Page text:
Montessori’s writings are dotted with moments of epiphany at children’s power of concentration. One of the most famous concerns a girl working with pegboards at the Casa dei Bambini, a school for three to six-year-olds that Montessori helped to establish in San Lorenzo, a poor district of Rome, in 1907. She watched in wonder as the girl repeatedly placed and replaced pegs in a hole. Nothing Montessori could do would distract her. She lifted the girl, still in her chair, onto a table but the girl held on to the pegboard and kept working at it. Then she asked the children to sing and dance in a circle round the table, but still the girl worked. Montessori counted the girl inserting and removing the pegs 44 times without a break or sign of distraction until finally she stopped of her own accord. In one of her books, Montessori described this incident as ‘the story of a miracle’, a spiritual moment. The soul of the child, she wrote, had revealed itself.
It isn’t difficult to find clues to the origin of the Montessori method in Maria’s own childhood. Her fear of being obstructed in her work was strong from an early age. She recalled finding it impossible to study at her state primary school in Rome because the atmosphere was so oppressive. She played because she couldn’t work. ‘At school, I didn’t study at all. I paid very little attention to the teachers, using the lesson time to organise games … I didn’t understand the arithmetic exercises, and for the longest time I wrote down the answers using made-up figures, the first ones that came to mind.’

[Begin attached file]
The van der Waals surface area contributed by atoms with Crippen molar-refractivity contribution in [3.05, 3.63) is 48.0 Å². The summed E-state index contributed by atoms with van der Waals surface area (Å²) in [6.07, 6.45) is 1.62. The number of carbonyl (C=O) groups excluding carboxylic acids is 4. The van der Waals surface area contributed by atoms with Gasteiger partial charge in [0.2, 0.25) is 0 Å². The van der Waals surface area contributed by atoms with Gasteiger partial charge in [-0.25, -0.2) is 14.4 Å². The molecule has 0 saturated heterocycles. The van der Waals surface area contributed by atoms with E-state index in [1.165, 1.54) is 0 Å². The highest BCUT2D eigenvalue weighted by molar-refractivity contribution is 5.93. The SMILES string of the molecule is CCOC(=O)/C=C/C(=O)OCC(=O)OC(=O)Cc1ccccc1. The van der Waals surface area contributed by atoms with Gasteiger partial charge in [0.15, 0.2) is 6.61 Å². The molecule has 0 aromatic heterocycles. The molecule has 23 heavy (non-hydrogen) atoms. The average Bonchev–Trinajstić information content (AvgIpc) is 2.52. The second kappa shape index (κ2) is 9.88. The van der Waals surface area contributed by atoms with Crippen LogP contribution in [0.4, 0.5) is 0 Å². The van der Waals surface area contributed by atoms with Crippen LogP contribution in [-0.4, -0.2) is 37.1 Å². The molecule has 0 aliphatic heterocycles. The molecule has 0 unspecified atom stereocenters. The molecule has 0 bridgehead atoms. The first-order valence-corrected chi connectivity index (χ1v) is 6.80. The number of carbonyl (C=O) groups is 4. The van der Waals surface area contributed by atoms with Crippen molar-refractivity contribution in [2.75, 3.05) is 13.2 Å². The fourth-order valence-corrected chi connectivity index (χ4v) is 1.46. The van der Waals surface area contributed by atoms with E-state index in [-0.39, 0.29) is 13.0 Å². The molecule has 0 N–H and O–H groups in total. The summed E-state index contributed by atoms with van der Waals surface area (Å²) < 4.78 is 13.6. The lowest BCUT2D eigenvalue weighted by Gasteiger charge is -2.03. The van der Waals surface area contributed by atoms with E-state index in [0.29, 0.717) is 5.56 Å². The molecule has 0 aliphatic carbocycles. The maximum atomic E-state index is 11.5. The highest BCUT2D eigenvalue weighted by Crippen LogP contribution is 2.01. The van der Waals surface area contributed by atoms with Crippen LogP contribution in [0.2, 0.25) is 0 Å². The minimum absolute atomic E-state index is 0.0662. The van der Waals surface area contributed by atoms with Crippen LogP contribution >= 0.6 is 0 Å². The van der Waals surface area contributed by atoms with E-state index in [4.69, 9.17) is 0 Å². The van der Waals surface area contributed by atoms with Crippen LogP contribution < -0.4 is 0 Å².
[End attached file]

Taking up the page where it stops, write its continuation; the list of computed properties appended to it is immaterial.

The atmosphere at home was one of great seriousness. Her father worked at the Ministry of Finance and her mother, Renilde Stoppani, a former teacher who had been forced to give up work when she married, encouraged her daughter (an only child) always to think of the poor and of how she might be useful. Montessori’s obsession with children’s work was foreshadowed in her mother’s obsession with her daughter’s work. Renilde supported her in studying at the Royal Technical School in Rome, which when Montessori joined had just admitted its first group of ten girls, and encouraged her to go to university in 1890 (her father wanted her to stop her education). Montessori talked her way into medical school despite lacking the required qualifications in Latin and Greek. Only two other women had obtained a medical degree from the University of Rome. At the start of each term, her mother would break up the textbook into smaller parts so that it wasn’t too heavy to carry. Montessori was so disgusted by the smell of the corpses in the dissection room that she paid an orderly to smoke next to her. In the end, she started smoking herself. She was also upset by the sight of genitalia, something her Catholic upbringing hadn’t prepared her for. When a female cadaver was uncovered, ‘my sense of modesty was too strong … I was about to faint at the sight of that naked woman.’ The other students didn’t make life easy. In de Stefano’s account: ‘She is chosen to be the first to enter the classroom, so her contact with the other students is reduced to a minimum. She sits in the first row, by herself. She is always the last to leave.’
This gives a flavour of the biography, which paints a portrait of Montessori in 83 tiny episodic chapters. De Stefano’s approach is to combine short, intimate novelistic sentences in the present tense (‘It starts with a little girl. She is sitting in a big classroom with a ceiling that’s way too high’) with long quotations from Montessori and her contemporaries, drawing on unpublished letters, notebooks and diaries from archives in Italy, the US and Spain as well as the Montessori archive in Amsterdam. Episode by episode, de Stefano – who says she is ‘not a Montessorian’ – builds up a weirder and more interesting picture than the one offered by accounts from within the movement. Montessori emerges as an ‘authoritarian, convinced she had a mission entrusted to her by God’ and ‘very opportunistic’. In a letter to a friend after she qualified as a doctor, she wrote that ‘nothing shakes me, nothing. I talk out loud about difficult things with such indifference … that even my professors are left disconcerted, and I have the moral force one would expect of an older woman steeled by experience.’